Saturday, March 9, 2013

Recap :: Stephen Messinger, Ames Lecture


Image: Rand Lemley
By Rand Lemley, BArch Candidate
With support from the 2012 John Worthington Ames Scholarship, Stephen Messinger traveled through Sweden and Denmark, lived in a passive house, met with community leaders, and explored the successes and failures of a region striving to identify itself as leading the way in sustainable practice. Last week, Stephen shared those experiences through a collection of images gathered while abroad in an effort to answer the question, “What can Boston learn from this?”

Stephen Messinger is a recent BAC graduate who served in multiple positions in Atelier and acted as project director for Team Boston’s Solar Decathlon entry in 2009. He is a LEED AP, currently works as a Junior Designer for a local architectural firm, and is on the BAC Alumni Board.


Apartment block with solar panels. Image: Stephen Messinger
For the majority of his stay, Stephen stayed in a passive house in Malmo, Sweden. This city was a shipbuilding hub until the manufacturing migrated to Asia in the 1970’s. Malmo slipped into disrepair. In the mid-90’s, the community rallied to rebuild around three big ideas: transportation, education, and sustainability. It was these three ideas which have made the area into an example to which many cities look to for revitalization.

In the realm of transportation, Stephen saw many ways that Malmo had jumped ahead -- bus stations with digital displays of bus locations and routes, biofuel buses and garbage collection -- but he focused on the role of bicycles in daily life. The bicycle is such an integral part to life that the organization of street traffic is tailored to include the cyclist. Clear painted divisions on the pavement, special roundabouts, and streets closed to only pedestrian and bicycle traffic all serve to make sustainable travel easier and safer. 


City street closed to motor vehicles. Image: Stephen Messinger
Stephen remarked on how prevalent bikes and bike parking was, using the Malmo soccer stadium as an example. While riding past, he stopped to count the spots for parking bikes and reached 2000. The amount of car parking? Around 500. Rather than taxis or shuttles, hotels provide bicycles for their patrons. There are bikes for people carrying, grocery shopping, mail delivery, and various unique purposes. And, like Boston, Malmo has a bike-share program. However, Malmo offers a seasonal pass for the equivalent of $45 that lasts from spring to late fall by which a person can borrow a bike at any time and return it to any location.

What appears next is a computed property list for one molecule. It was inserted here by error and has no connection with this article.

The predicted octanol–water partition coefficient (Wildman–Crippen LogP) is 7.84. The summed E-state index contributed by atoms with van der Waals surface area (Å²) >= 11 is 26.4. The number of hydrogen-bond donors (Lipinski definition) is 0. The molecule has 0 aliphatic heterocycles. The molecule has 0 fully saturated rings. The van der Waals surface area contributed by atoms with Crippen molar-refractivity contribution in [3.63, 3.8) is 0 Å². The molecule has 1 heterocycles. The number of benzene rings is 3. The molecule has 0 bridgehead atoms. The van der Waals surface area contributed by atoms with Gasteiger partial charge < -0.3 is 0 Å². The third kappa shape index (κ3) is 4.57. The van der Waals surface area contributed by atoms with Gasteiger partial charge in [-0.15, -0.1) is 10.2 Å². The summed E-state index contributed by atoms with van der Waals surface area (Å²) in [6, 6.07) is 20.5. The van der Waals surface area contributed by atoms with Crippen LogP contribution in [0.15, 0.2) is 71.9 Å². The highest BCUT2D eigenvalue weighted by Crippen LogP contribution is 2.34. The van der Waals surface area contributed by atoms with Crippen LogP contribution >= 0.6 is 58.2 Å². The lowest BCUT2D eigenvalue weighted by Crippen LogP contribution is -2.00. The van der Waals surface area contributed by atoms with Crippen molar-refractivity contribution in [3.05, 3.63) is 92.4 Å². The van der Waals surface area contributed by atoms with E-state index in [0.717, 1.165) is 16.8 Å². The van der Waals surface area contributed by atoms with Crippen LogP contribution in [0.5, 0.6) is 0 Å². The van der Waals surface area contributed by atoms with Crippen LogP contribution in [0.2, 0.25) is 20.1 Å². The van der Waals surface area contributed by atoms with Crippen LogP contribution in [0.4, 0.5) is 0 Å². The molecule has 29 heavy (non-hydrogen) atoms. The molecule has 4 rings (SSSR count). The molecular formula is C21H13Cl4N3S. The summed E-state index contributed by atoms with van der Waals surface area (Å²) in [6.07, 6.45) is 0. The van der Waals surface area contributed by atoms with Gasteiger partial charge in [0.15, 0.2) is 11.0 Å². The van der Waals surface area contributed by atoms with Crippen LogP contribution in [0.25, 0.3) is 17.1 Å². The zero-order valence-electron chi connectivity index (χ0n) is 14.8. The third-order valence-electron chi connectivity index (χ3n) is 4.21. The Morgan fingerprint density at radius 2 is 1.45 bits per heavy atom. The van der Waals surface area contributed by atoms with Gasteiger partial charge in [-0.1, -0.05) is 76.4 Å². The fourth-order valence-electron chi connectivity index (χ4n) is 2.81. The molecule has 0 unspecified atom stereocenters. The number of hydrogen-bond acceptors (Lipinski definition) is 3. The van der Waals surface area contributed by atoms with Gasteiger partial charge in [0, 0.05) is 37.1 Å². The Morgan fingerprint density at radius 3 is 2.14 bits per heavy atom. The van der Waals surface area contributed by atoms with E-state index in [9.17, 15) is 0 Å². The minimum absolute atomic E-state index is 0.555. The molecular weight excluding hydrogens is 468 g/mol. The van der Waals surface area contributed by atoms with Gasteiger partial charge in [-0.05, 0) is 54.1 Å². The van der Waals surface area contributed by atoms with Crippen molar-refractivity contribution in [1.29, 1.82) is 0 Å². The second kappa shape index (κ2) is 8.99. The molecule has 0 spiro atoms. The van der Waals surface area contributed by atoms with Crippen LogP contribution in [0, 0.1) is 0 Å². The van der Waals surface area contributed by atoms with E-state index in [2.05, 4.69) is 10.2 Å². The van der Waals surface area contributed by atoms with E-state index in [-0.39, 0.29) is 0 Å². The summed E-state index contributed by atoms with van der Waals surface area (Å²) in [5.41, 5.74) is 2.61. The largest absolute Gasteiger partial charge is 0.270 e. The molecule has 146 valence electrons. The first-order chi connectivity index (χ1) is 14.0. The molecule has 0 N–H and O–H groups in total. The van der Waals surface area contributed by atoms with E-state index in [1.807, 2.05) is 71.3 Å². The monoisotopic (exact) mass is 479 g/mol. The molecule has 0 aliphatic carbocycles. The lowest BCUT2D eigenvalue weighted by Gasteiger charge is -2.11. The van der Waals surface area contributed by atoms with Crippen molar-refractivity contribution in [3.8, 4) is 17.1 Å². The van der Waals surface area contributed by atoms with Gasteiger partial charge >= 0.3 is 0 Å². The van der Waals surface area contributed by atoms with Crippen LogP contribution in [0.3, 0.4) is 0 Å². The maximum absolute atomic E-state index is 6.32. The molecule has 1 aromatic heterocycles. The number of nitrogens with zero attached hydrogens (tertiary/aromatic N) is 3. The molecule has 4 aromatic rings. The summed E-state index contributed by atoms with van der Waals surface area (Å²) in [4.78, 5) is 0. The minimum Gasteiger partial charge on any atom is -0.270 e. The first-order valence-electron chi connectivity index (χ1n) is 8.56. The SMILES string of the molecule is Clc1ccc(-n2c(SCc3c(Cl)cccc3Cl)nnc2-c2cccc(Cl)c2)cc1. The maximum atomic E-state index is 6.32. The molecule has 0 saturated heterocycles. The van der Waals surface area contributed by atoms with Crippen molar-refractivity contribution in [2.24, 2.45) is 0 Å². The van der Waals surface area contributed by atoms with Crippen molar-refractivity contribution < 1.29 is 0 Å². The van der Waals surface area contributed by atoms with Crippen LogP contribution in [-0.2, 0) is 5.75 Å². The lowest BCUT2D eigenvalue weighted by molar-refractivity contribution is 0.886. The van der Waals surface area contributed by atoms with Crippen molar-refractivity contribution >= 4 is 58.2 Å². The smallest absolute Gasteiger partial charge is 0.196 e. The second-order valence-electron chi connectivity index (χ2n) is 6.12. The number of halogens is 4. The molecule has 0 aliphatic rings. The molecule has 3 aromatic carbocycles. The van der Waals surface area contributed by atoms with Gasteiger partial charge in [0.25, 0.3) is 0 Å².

To become an educational hub, Malmo recently repurposed many of the industrial warehouses formerly used for shipbuilding into university buildings. The most popular degree path at the university is sustainability. Stephen remarked that while the locals mock the new university for stepping outside tradition, in deeper conversation they respect and appreciate the vitality it brings to the area.


Park space created from passive runoff water filtration. Image: Stephen Messinger
Malmo has improved sustainability in many ways, but the method which shows the extent that the community has bought into the idea is waste separation. In each basement or ground floor, a series of collection bins is marked with the appropriate recyclable material to be deposited in each -- plastics, paper, batteries, electronics. At the end of the line is a bin marked “Restavfall” which Stephen nicknamed “Rest-of-it-all.” This bin collects everything that can’t be recycled. Anything that can be converted to biogas is used to fuel the city buses, while the remainder is incinerated to heat homes.

Residual waste or "Rest-of-it-all."  Image: Stephen Messinger
As Stephen has discovered, Boston has much to learn from Sweden. The only way we can change our habits is by thinking critically about them. What are the ways we can, as individuals, live more sustainably? And how can we encourage and educate our communities to work together for sustainability? Stephen has given us some valuable examples to support progress on home soil.

For more of Stephen's experiences, you can visit his blog.